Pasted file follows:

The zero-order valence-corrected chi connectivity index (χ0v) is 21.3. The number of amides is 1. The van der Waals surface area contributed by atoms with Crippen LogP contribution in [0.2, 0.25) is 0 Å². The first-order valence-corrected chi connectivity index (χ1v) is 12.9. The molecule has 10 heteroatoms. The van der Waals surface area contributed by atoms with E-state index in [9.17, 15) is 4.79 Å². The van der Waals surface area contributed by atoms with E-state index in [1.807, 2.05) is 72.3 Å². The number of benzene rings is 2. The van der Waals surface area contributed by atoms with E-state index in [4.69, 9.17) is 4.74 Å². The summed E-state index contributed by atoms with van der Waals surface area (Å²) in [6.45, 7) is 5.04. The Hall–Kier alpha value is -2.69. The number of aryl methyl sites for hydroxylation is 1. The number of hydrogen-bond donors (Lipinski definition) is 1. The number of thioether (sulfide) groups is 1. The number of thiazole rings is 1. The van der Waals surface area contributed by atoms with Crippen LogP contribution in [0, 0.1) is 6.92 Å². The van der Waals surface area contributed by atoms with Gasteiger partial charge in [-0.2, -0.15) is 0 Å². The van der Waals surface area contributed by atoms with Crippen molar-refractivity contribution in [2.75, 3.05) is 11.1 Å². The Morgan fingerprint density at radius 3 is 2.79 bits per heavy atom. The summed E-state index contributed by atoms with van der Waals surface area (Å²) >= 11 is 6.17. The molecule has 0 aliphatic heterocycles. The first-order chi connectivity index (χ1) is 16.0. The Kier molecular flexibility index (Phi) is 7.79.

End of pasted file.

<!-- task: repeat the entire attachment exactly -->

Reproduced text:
The zero-order valence-corrected chi connectivity index (χ0v) is 21.3. The number of amides is 1. The van der Waals surface area contributed by atoms with Crippen LogP contribution in [0.2, 0.25) is 0 Å². The first-order valence-corrected chi connectivity index (χ1v) is 12.9. The molecule has 10 heteroatoms. The van der Waals surface area contributed by atoms with E-state index in [9.17, 15) is 4.79 Å². The van der Waals surface area contributed by atoms with E-state index in [1.807, 2.05) is 72.3 Å². The number of benzene rings is 2. The van der Waals surface area contributed by atoms with E-state index in [4.69, 9.17) is 4.74 Å². The summed E-state index contributed by atoms with van der Waals surface area (Å²) in [6.45, 7) is 5.04. The Hall–Kier alpha value is -2.69. The number of aryl methyl sites for hydroxylation is 1. The number of hydrogen-bond donors (Lipinski definition) is 1. The number of thioether (sulfide) groups is 1. The number of thiazole rings is 1. The van der Waals surface area contributed by atoms with Crippen LogP contribution in [0, 0.1) is 6.92 Å². The van der Waals surface area contributed by atoms with Gasteiger partial charge in [-0.2, -0.15) is 0 Å². The van der Waals surface area contributed by atoms with Crippen molar-refractivity contribution in [2.75, 3.05) is 11.1 Å². The Morgan fingerprint density at radius 3 is 2.79 bits per heavy atom. The summed E-state index contributed by atoms with van der Waals surface area (Å²) >= 11 is 6.17. The molecule has 0 aliphatic heterocycles. The first-order chi connectivity index (χ1) is 16.0. The Kier molecular flexibility index (Phi) is 7.79.